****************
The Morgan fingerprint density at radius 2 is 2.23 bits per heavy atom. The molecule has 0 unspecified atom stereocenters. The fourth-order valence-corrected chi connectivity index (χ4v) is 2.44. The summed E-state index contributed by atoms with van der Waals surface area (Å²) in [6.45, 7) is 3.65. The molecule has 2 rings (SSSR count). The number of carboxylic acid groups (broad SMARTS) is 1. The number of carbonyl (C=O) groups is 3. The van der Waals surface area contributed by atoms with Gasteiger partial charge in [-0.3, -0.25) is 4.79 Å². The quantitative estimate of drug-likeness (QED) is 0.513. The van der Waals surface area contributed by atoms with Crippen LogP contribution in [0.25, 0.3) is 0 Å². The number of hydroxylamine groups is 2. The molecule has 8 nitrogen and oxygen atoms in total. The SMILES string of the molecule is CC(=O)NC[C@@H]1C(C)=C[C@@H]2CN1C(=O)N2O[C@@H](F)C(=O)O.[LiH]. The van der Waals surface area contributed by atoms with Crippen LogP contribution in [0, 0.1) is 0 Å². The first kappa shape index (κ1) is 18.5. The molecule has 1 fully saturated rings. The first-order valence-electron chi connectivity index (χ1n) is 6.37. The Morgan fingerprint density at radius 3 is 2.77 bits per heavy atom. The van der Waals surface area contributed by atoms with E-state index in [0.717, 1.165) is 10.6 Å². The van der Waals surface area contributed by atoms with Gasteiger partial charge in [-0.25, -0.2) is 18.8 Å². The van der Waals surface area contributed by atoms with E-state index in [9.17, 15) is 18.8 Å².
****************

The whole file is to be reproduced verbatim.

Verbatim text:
The Morgan fingerprint density at radius 2 is 2.23 bits per heavy atom. The molecule has 0 unspecified atom stereocenters. The fourth-order valence-corrected chi connectivity index (χ4v) is 2.44. The summed E-state index contributed by atoms with van der Waals surface area (Å²) in [6.45, 7) is 3.65. The molecule has 2 rings (SSSR count). The number of carboxylic acid groups (broad SMARTS) is 1. The number of carbonyl (C=O) groups is 3. The van der Waals surface area contributed by atoms with Gasteiger partial charge in [-0.3, -0.25) is 4.79 Å². The quantitative estimate of drug-likeness (QED) is 0.513. The van der Waals surface area contributed by atoms with Crippen LogP contribution in [0.25, 0.3) is 0 Å². The number of hydroxylamine groups is 2. The molecule has 8 nitrogen and oxygen atoms in total. The SMILES string of the molecule is CC(=O)NC[C@@H]1C(C)=C[C@@H]2CN1C(=O)N2O[C@@H](F)C(=O)O.[LiH]. The van der Waals surface area contributed by atoms with Crippen LogP contribution in [0, 0.1) is 0 Å². The first kappa shape index (κ1) is 18.5. The molecule has 1 fully saturated rings. The first-order valence-electron chi connectivity index (χ1n) is 6.37. The Morgan fingerprint density at radius 3 is 2.77 bits per heavy atom. The van der Waals surface area contributed by atoms with E-state index in [0.717, 1.165) is 10.6 Å². The van der Waals surface area contributed by atoms with Gasteiger partial charge in [-0.25, -0.2) is 18.8 Å². The van der Waals surface area contributed by atoms with E-state index in [9.17, 15) is 18.8 Å².